Tag Archives: Thanksgiving

Add a seat to your table this Thanksgiving

Almost six months have passed since my last post. I’ve warned readers that my writing schedule would be irregular, and so it is. I could say that I’ve been busy, which is true, but there is more to it. I’ve taken a break not just from blogging, but from social media in general. Maybe, I needed some time to reflect. Nevertheless, I’ve posted on Thanksgiving day the past two years, and I want to continue this emerging tradition.

The first post was a poem written by Rev. Megan Lynes and shared at the Thanksgiving service at First Parish in Bedford on Nov. 24, 2013. I feel a personal connection to Megan because I was a member of the search committee that recommended that she be asked to join our congregation. Her poem captures Thanksgiving’s essence, and is as relevant today as it was two years ago.

The second post was a poem written by Wendell Berry, and read in honor of Ivan Robinson, who died on Aug. 4, 2014. Ivan was my brother-in-law. He survived my sister Joyce, who died in 2006. Ivan and Joyce were proud Atheists who practiced tolerance and hope. As part of their legacy, they left 42 acres of land in a conservation trust. I was the executor of their estate, which is a task that I will complete this year.

I want to again share a message of hope from a personal connection. This year I offer a video featuring Josh Leach, who is the new student minister at First Parish. Josh spoke at the service on Nov. 8, 2015, “Barring the Golden Door” (beginning at time 24:17 on the replay). I recently started my third year on the First Parish Internship Committee, and Josh is the second student that I have worked with. Josh is a young man who, like my own children, has grown up in difficult times. I have witnessed the stressors that are causing rising anxiety levels in this generation. Josh’s words give me hope that our children will overcome the challenges that they will face.

When I listen to a student’s sermon, I am listening for ideas that will give people hope and help them find meaning in their lives. When I visit a traditional Christian church, I know that the minister will achieve this by talking about the idea of God. In my church, where many view God only through a historical lens, the minister must speak to hope and meaning in more creative ways. We experience highly complex issues that cause suffering as part of the human condition. These issues are begging for solutions. The minister is not a scientist, policy analyst, activist or politician. Therefore, I neither expect nor want the minister to articulate comprehensive solutions to problems. What I do expect is that the minister will understand the complexity, acknowledge the difficulty in finding practical solutions, and most importantly shine a light in the direction of hope and justice.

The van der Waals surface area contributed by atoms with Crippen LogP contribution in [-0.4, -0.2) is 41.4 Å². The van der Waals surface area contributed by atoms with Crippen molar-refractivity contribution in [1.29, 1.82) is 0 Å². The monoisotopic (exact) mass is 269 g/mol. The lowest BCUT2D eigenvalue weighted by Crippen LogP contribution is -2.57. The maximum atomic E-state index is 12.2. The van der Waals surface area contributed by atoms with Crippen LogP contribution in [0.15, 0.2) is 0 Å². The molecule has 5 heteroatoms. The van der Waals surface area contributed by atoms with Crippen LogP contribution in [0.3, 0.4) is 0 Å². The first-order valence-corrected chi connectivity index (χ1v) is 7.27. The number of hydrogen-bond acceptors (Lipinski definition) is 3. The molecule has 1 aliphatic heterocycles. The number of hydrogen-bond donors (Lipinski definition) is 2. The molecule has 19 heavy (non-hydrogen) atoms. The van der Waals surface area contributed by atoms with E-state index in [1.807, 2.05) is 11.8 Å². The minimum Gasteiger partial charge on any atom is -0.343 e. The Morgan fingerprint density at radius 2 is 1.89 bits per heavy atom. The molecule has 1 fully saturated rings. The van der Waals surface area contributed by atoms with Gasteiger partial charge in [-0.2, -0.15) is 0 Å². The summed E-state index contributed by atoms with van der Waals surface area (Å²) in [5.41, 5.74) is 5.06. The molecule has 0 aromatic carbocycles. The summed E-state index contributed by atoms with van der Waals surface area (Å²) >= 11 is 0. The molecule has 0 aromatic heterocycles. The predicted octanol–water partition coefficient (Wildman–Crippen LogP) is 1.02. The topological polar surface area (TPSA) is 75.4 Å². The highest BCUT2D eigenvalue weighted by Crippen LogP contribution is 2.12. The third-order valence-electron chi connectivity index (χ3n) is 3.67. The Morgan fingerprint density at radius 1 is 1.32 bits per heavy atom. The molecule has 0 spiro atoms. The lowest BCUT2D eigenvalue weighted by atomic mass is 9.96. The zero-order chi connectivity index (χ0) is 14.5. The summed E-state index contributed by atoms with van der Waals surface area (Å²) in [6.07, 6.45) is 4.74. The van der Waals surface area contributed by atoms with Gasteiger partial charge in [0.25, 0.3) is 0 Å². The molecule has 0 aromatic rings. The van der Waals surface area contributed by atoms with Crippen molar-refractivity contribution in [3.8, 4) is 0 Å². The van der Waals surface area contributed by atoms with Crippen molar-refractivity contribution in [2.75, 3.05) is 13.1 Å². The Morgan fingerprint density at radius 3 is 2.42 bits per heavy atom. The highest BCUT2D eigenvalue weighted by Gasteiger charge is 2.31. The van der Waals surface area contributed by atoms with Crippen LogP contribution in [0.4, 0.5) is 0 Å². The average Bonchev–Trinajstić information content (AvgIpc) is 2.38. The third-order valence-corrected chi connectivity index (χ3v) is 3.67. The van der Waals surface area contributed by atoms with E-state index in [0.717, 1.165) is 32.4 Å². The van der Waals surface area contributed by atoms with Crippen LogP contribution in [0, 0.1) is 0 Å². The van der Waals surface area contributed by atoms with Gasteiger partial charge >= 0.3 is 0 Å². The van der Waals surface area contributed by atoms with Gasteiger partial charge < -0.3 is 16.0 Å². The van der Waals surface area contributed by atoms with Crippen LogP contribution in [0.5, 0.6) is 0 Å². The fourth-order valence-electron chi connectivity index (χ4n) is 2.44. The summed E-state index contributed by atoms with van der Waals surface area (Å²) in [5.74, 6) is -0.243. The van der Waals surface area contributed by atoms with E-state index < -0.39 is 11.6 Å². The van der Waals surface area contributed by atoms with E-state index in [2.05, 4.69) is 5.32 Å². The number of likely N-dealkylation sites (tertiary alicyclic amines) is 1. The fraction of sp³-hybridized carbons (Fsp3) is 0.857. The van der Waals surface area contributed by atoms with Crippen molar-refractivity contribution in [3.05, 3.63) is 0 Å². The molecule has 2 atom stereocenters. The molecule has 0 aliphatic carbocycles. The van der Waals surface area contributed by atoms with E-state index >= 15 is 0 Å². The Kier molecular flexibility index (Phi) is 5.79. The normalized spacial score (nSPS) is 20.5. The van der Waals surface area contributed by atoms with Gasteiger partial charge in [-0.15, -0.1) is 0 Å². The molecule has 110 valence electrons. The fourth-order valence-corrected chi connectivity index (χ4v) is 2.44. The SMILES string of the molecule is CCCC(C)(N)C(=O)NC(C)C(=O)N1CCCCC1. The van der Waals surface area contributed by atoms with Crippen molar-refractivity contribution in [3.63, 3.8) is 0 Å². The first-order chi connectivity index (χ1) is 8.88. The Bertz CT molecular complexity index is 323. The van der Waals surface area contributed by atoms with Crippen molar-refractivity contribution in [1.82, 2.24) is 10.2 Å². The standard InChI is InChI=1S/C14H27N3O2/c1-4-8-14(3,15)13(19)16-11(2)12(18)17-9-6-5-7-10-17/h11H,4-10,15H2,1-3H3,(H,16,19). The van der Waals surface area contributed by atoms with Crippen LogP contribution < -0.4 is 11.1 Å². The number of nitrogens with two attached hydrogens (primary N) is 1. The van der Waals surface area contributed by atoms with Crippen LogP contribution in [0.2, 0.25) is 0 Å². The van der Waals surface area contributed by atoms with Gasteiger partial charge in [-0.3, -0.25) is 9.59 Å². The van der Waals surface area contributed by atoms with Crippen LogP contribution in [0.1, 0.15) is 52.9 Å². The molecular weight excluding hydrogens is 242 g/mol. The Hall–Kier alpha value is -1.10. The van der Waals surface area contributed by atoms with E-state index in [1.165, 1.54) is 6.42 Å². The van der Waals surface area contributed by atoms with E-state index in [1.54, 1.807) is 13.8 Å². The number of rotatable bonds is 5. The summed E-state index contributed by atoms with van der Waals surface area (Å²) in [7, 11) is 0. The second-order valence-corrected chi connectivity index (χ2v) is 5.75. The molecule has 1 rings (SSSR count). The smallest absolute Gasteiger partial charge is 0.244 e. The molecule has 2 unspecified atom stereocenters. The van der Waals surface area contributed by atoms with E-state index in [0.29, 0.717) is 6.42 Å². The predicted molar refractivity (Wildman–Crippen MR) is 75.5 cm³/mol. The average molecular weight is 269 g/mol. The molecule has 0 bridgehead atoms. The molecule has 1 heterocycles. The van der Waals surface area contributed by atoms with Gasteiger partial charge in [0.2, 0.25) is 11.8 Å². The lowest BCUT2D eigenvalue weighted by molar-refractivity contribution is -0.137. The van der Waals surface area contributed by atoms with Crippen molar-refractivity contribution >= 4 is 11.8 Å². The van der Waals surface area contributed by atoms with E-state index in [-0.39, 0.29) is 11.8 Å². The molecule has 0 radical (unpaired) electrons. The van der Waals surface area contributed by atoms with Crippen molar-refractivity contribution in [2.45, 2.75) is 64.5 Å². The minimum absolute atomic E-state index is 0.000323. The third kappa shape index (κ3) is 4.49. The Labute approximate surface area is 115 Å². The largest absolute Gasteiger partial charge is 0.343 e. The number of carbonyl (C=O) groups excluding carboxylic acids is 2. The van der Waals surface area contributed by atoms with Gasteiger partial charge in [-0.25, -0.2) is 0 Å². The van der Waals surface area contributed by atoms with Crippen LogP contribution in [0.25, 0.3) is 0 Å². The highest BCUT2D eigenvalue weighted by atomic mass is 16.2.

On this Thanksgiving day, I am sharing Josh’s sermon because his wisdom inspires me. He begins with a poem by Warsaw Shire, about the reasons people leave their homes. He then reflects on the struggles of refugees around the world. Listening to him helped me set aside my fears of terrorism, most recently exacerbated by the Paris attacks, and be more understanding of the plight of people in Syria, Central America, and other places besieged with violence. Josh has increased my awareness, and I will strive to view refugees with compassion. Each year we take part in the UUSC Guest at Your Table Program, but this year I will do more. While complete solutions to problems associated to refugees remain elusive, I know the direction to go. I will “welcome others to freedom” and be more free myself.

Have a happy Thanksgiving.

The Peace of Wild Things

When despair for the world grows in me
and I wake in the night at the least sound
in fear of what my life and my children’s lives may be,
I go and lie down where the wood drake
rests in his beauty on the water, and the great heron feeds.
I come into the peace of wild things
who do not tax their lives with forethought